The Governing Council of the ECB concludes its latest meeting today, and there is no doubt that they will announce a further tightening of monetary policy. A twenty-five-basis point hike is “baked in”.

All that is left for the market to speculate about is whether ECB President Christine Lagarde will hint that the policy of rate hikes is ending.

It is clear that the committee had given Lagarde free rein to continue her hawking comments since the criticism of her usurping the authority of the Governing Council has totally evaporated.

With market practitioners and investors believing that the July meeting will see the end of the cycle of rate hikes, it is hard to imagine Lagarde performing such a “volte-face” without even the slightest advance guidance to the market.

Data for industrial production in April was published yesterday, showing a marked improvement in the March figures.

The one lingering concern for the economy going forward was the disappointing level of advance orders which predicts that the economy may remain in recession for not just this quarter, but should the cycle of hikes persist after July, the next one as well.

The conditions that led to the collapse of Silicon Valley Bank, namely the level of unrealized losses due to the sharp rises seen in interest rates do exist in the Eurozone but are far less significant than in the U.S. even now.

The Regulator for Eurozone Banks believes that accounting for past bad loans is still a more severe issue and the most significant drain on profitability is funding those debts which provide no return.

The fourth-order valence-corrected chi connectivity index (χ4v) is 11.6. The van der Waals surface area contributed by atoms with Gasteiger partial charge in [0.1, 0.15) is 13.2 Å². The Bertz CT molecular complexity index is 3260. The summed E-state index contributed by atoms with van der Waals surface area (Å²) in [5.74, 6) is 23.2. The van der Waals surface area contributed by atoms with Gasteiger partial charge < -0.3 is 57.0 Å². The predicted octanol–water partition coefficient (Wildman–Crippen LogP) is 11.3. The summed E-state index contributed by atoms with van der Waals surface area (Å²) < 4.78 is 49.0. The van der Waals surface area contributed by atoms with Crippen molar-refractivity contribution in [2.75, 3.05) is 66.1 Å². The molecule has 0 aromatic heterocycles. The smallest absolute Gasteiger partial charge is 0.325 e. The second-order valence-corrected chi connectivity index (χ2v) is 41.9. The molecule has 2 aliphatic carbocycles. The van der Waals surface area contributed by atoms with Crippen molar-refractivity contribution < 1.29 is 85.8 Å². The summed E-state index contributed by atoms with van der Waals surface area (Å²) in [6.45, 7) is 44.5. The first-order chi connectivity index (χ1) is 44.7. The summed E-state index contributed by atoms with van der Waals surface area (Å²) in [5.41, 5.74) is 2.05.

After today’s interest rate decision, the focus will no doubt be on what the ECB plans to do next. There will no doubt be further comments made from the more dovish member states about how close the ECB is to fulfilling its goal to make interest rates more restrictive on demand, while the hawks of the Frugal Five will likely keep their own council, safe in the knowledge that the ECB will “do the right thing.

The euro received a boost yesterday from the notion that it will become more expensive and therefore less attractive to short the Euro going forward.

The single currency rallied to a high of 1.0864 but, more significantly, closed at 1.0828 challenging the resistance that has been in place since the last time it reached the 1.10 level.

Have a great day!

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Alan Hill

Alan has been involved in the FX market for more than 25 years and brings a wealth of experience to his content. His knowledge has been gained while trading through some of the most volatile periods of recent history. His commentary relies on an understanding of past events and how they will affect future market performance.